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I know for sure my spending will go down as I age unless I increase my travel plan. I am enjoying my last years of OMY, splurging where I may.
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Old 05-01-2015, 09:36 PM   #57
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Wish you well on the future travel. Good to see older people enjoying their retirement years, maximizing the "live according to the means" mantra.

In a different wealth class, we no longer travel, having had our fill in the younger years, and no longer enjoy long periods away from home, and definitely no long automobile travel.
...........................
As to the OP, and spending decline as a function of age... I would agree, at least in our own experience. It's what I call "Phase II" ...

***

All in all, being fairly well along the path to "later retirement years", I would agree with the original premise that costs become less as we age. We probably wouldn't have changed our frugal ways, but a Phase II plan might have made the early days a bit easier.
This has been [is?] the experience of DW's parents, who are are just a bit older than "imoldernu." Throughout their late 50s-70s, they traveled extensively (although not at the level we plan). Europe and asia, mainly, along with both of the americas. From Cruises to landbased hiking and extensive driving trips.

Now in their mid-80s and adding to their savings from their SSec'y and Military pension despite having a very healthy portfolio, even for this forum. Mainly due to M.I.L. having two artificial knees, a hip, and Lymphedema, all of which finally began to slow her down. F.I.L, at 86, would be up for adventure on his own, but they just aren't interested in pushing themselves to do it anymore. Plus, they are less comfortable with adapting on the fly. Flight cancellations and reroutings are major issues and have dampened their enthusiasm for travel. (Fingers crossed, they may be able to do a few more trips with us when DW and I retire and are able to guide/shepherd them through this....)

Spending will boost when they need assistance--plan is to stay in the house as long as possible, and (luckily) they have the assets to do it.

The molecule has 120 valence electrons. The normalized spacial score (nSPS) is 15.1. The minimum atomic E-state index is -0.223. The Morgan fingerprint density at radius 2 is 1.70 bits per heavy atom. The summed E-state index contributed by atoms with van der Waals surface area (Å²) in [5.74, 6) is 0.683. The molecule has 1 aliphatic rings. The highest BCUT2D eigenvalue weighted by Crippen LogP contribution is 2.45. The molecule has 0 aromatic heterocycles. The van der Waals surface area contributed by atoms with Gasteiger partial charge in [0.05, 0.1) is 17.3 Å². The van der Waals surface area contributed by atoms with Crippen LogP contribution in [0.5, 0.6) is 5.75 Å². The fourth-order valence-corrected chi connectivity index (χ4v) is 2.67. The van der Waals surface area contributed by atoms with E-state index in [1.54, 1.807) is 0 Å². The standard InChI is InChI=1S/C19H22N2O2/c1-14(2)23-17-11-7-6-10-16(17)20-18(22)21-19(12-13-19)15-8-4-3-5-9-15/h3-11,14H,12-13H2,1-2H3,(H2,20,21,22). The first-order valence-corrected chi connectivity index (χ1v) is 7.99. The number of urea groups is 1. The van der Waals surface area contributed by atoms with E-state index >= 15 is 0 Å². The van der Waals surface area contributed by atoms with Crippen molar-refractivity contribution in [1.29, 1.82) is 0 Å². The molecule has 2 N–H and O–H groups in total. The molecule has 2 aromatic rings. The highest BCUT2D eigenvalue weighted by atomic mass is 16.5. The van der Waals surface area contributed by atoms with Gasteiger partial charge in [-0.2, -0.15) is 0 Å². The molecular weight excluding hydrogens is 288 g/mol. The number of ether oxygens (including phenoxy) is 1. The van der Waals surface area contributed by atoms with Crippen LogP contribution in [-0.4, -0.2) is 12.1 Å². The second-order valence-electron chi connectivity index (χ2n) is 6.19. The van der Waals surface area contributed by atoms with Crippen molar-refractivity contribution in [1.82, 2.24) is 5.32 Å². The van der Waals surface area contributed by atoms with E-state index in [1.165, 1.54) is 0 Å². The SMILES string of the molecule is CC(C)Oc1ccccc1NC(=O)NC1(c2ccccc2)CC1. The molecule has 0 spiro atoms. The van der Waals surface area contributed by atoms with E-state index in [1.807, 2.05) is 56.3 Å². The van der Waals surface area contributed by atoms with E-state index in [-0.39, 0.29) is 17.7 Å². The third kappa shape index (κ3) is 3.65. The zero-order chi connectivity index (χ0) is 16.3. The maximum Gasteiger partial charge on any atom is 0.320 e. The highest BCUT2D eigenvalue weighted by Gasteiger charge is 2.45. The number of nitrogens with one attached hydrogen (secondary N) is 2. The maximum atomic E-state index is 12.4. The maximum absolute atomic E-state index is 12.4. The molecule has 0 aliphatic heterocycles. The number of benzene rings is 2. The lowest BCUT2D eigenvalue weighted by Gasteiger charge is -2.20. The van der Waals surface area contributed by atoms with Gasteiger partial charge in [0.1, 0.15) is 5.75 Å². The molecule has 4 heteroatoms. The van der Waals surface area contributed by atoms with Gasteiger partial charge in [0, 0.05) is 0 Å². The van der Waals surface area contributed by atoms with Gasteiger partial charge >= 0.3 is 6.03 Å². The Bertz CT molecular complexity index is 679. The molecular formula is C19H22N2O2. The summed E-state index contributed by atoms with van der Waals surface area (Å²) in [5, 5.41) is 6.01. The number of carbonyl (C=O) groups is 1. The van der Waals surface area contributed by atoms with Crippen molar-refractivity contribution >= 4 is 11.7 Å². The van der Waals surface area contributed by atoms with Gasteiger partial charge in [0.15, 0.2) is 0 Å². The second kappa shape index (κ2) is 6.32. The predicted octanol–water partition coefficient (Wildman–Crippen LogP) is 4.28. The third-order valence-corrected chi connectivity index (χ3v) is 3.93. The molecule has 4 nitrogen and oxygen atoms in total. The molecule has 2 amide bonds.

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Old 05-02-2015, 02:52 AM   #58
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I am 67 now and have enough money to do what I please. My brothers are taking cruises with wives. We are all spending all we want. I haven't found big wants. I have been frugal for life so it seems extravagant to spend like other people. This week I spent 950 on tires for a truck I seldom drive, if I was younger I might have gotten rid of the truck, it is expensive to keep now it needs shocks and brakes and insurance is expensive.
I find I saved too much money so now wasting some. I think some people use not spending in the first retirement years just so they can gage if they saved too much or not enough when they age and find they have too much they loosen up.
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Old 05-02-2015, 09:49 AM   #59
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I think some people use not spending in the first retirement years just so they can gage if they saved too much or not enough when they age and find they have too much they loosen up.
That is a good point and it makes sense for me personally. I am sure loosening up as my retirement progresses. I am going on 67 and have been retired for 5 years.

I still have records of my monthly spending from 1/2008 until now. Looking at these records I found out two interesting things:

(1) Last month's spending was the second highest in all that time (the highest was during some home renovations years ago).

(2)Last year's spending was the highest year so far.

So far I see no impending decline in spending for me, personally. My daughter and her DH are well provided for with good income of their own, and more and more often, I am thinking "You can't take it with you, W2R!! Might as well spend it now."